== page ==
Is it necessary to reiterate that bats really don't get caught in women's hair? Empirical evidence in the matter was offered by the Earl of Cranbrook, a bat enthusiast. in 1969. At a summer dinner party in his Suffolk home. the earl - or perhaps the butler - used a butterfly net to catch a pipistrelle that had flown through the open French windows.

"Struggling, squeaking and biting furiously, it was obviously a better subject for experiment than the tame one I had in a cage, so I lifted up a handful of Mary's curly hair and popped the bat in. I had done, the same with four different species of bat and the blondes, and the earlier results were repeated: the pipistrelle scrambled up over the top of Mary's head without getting entangled in any way and took flight out of the door, back into the night."

Pipistrelles are, however, the species which seems to cause the public most problems. They like to pack together in very confined spaces behind window sashes, under tiles and weather board, behind fascia boards and within the cavities of flat roofs, and they can squeeze through a hole no bigger than a thumbnail. They can be a bit smelly, they often squeak a lot in warm weather, and they make scratchy noises on the other side of the ceiling. It needs only one or, two to stray out of bounds and people start having hysterics.

The long-eared bat is another attic rooster, but usually in small, numbers, clustered closely together under the roof ridge. It prefers a spacious, open attic, rather like the lesser horseshoe bat, which is most at home in the big houses and castles of the west.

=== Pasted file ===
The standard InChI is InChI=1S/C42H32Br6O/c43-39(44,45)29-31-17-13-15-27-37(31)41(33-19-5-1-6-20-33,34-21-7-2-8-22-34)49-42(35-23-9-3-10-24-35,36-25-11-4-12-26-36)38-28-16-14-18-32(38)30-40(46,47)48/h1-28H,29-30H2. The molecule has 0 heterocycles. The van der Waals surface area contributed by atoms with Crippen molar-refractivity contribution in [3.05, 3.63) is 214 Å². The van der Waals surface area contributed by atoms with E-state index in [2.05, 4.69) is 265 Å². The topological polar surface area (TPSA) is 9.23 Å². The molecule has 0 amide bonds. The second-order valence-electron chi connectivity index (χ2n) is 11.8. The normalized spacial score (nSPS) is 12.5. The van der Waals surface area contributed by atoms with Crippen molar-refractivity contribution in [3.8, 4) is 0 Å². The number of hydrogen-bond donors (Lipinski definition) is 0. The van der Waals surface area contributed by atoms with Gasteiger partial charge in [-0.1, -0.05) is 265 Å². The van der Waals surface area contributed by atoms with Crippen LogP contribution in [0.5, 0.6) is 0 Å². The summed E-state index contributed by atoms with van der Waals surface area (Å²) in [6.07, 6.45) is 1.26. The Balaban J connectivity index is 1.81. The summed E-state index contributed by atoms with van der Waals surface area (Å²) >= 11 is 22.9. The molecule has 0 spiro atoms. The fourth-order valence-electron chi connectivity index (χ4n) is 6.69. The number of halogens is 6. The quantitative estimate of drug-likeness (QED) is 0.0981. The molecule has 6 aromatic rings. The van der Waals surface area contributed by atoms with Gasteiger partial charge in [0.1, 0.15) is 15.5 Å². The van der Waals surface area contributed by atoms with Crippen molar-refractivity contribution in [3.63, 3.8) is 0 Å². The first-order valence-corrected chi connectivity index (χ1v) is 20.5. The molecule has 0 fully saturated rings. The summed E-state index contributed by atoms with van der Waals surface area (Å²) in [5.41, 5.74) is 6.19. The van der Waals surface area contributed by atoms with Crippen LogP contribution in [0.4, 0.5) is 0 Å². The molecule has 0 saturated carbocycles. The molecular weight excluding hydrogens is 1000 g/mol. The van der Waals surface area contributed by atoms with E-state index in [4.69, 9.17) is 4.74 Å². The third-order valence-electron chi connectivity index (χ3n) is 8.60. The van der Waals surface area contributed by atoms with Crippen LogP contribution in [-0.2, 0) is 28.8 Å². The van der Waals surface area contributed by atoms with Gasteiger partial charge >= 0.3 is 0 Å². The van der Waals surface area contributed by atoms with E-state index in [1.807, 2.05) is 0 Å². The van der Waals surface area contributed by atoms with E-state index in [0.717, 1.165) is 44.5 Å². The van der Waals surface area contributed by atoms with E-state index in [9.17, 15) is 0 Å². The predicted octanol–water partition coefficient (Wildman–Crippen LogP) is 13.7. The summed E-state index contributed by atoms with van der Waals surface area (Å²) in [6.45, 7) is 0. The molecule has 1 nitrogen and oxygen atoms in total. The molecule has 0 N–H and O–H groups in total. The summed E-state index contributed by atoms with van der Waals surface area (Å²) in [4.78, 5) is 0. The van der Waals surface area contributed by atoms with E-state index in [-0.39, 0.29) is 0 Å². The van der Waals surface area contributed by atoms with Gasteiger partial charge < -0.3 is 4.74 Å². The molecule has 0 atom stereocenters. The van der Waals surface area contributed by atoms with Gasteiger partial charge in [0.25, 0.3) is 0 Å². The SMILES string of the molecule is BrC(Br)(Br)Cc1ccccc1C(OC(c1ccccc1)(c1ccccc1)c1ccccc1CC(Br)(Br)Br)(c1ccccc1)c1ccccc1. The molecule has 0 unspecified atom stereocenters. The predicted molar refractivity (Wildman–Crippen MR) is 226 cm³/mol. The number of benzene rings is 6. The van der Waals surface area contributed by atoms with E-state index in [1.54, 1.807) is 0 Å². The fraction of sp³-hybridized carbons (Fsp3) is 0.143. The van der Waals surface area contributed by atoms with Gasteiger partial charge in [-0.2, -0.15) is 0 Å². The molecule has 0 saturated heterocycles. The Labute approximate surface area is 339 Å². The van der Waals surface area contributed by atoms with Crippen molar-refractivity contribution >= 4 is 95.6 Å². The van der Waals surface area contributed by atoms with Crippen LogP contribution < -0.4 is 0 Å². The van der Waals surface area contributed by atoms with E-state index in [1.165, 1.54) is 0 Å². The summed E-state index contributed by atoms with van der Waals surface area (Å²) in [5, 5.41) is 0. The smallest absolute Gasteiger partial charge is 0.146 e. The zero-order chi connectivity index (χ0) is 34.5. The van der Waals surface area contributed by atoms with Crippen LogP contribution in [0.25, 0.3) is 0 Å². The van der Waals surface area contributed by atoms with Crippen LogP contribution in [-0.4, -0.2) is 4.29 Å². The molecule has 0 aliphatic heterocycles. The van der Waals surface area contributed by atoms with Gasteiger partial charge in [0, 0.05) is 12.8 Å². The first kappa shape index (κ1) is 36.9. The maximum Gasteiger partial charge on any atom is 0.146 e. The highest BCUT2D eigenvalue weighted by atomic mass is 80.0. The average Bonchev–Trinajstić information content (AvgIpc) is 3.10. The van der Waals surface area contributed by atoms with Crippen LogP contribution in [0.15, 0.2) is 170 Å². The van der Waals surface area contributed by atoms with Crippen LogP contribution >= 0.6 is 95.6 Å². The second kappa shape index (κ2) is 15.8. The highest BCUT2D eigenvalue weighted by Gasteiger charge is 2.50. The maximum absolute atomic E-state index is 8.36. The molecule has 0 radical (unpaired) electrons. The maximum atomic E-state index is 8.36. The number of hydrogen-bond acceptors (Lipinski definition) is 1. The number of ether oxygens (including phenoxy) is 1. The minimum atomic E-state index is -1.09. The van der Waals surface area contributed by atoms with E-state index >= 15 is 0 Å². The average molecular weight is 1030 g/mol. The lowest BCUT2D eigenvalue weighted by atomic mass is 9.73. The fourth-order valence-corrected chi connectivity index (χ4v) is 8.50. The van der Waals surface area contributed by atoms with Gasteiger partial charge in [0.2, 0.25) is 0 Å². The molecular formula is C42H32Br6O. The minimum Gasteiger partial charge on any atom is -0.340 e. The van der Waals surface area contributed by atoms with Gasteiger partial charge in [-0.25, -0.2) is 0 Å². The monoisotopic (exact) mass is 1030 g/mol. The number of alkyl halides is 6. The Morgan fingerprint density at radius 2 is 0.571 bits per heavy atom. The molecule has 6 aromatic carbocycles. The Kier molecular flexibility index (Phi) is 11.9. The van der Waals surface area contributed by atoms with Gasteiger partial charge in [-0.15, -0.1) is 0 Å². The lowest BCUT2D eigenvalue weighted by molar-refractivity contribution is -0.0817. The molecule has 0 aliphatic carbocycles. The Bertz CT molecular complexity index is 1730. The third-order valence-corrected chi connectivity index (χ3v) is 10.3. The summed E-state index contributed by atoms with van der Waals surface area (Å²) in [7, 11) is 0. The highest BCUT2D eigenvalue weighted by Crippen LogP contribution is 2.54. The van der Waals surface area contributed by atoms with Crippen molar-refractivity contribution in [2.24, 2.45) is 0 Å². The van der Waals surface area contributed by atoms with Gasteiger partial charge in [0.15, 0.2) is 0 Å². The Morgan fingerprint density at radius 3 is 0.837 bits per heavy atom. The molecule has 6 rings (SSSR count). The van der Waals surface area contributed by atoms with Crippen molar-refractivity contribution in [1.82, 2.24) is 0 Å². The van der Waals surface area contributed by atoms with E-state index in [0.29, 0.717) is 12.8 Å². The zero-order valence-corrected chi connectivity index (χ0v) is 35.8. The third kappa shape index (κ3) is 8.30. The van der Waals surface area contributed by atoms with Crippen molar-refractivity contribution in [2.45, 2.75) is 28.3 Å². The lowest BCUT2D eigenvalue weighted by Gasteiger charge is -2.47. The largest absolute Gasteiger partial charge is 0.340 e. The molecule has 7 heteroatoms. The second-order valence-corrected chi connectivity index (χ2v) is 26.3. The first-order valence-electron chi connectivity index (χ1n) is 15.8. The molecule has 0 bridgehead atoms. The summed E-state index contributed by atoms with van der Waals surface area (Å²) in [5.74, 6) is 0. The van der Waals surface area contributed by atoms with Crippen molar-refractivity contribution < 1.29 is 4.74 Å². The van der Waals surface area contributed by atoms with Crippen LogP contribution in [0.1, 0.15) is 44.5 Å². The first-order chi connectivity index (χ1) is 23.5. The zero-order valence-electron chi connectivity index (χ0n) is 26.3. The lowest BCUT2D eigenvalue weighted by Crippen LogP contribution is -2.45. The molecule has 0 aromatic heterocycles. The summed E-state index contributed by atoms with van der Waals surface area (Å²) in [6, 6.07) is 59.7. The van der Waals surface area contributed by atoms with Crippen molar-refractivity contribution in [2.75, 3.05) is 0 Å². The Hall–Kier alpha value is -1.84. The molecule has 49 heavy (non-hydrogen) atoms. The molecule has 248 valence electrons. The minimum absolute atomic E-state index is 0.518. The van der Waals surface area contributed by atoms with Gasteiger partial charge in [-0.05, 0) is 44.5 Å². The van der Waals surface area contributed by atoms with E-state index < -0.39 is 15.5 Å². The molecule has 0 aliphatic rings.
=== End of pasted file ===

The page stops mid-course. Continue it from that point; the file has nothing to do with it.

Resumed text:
The lesser horseshoe (named for the shape of its noseleaf) is the only one of Ireland's seven species which actually hangs down freely from horizontal surfaces (the little Natterer's bats in my woodshed, for example, wedge themselves invisibly into crevices in the corrugated roof).

The lesser horseshoe spends the winter hibernating in caves, or in the cellars, ice houses and underground passages of "the big house", and some of these sites have been fitted with grilles, to protect them from disturbance. There have been huge reductions in the European populations of these bats, almost to extinction in some countries so the Irish colonies are all the more precious.

Most attic-roosting bats disperse in the autumn to crevices in stone walls, or hide themselves under piles of stones to tick over for the winter.

Yes, they do leave droppings behind them - sometimes an inch or two deep, if the roost has been used for years. They're about the size of mouse droppings, consist largely of brittle (but indigestible) fragments of insect cuticle and - unlike rodent droppings - crumble easily to a fine, dry powder.

Think of them as extra insulation. Think of bats as swallows of the night. "Ah!" you will cry on a warm May evening, "the bats are back!"

Michael Viney

Michael Viney

The late Michael Viney was an Times contributor, broadcaster, film-maker and natural-history author